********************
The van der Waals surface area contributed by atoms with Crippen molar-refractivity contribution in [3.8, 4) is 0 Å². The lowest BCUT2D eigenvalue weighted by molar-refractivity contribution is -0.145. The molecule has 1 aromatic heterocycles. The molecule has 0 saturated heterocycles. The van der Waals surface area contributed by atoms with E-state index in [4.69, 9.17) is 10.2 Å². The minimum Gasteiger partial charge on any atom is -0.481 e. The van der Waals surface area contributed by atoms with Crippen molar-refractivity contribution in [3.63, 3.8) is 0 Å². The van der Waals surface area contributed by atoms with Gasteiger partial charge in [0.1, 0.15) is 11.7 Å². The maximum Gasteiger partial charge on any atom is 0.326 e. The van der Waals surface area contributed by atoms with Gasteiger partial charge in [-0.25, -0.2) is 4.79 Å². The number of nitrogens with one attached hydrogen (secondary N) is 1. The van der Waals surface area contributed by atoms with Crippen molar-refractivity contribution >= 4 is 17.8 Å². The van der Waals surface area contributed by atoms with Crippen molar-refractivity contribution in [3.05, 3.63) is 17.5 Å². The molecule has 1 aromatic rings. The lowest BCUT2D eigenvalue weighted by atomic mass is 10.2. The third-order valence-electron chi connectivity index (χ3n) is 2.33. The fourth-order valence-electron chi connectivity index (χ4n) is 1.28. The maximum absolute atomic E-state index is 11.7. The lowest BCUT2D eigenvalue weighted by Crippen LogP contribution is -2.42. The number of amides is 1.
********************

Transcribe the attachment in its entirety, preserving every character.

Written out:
The van der Waals surface area contributed by atoms with Crippen molar-refractivity contribution in [3.8, 4) is 0 Å². The lowest BCUT2D eigenvalue weighted by molar-refractivity contribution is -0.145. The molecule has 1 aromatic heterocycles. The molecule has 0 saturated heterocycles. The van der Waals surface area contributed by atoms with E-state index in [4.69, 9.17) is 10.2 Å². The minimum Gasteiger partial charge on any atom is -0.481 e. The van der Waals surface area contributed by atoms with Crippen molar-refractivity contribution in [3.63, 3.8) is 0 Å². The van der Waals surface area contributed by atoms with Gasteiger partial charge in [0.1, 0.15) is 11.7 Å². The maximum Gasteiger partial charge on any atom is 0.326 e. The van der Waals surface area contributed by atoms with Gasteiger partial charge in [-0.25, -0.2) is 4.79 Å². The number of nitrogens with one attached hydrogen (secondary N) is 1. The van der Waals surface area contributed by atoms with Crippen molar-refractivity contribution >= 4 is 17.8 Å². The van der Waals surface area contributed by atoms with Crippen molar-refractivity contribution in [3.05, 3.63) is 17.5 Å². The molecule has 1 aromatic rings. The lowest BCUT2D eigenvalue weighted by atomic mass is 10.2. The third-order valence-electron chi connectivity index (χ3n) is 2.33. The fourth-order valence-electron chi connectivity index (χ4n) is 1.28. The maximum absolute atomic E-state index is 11.7. The lowest BCUT2D eigenvalue weighted by Crippen LogP contribution is -2.42. The number of amides is 1.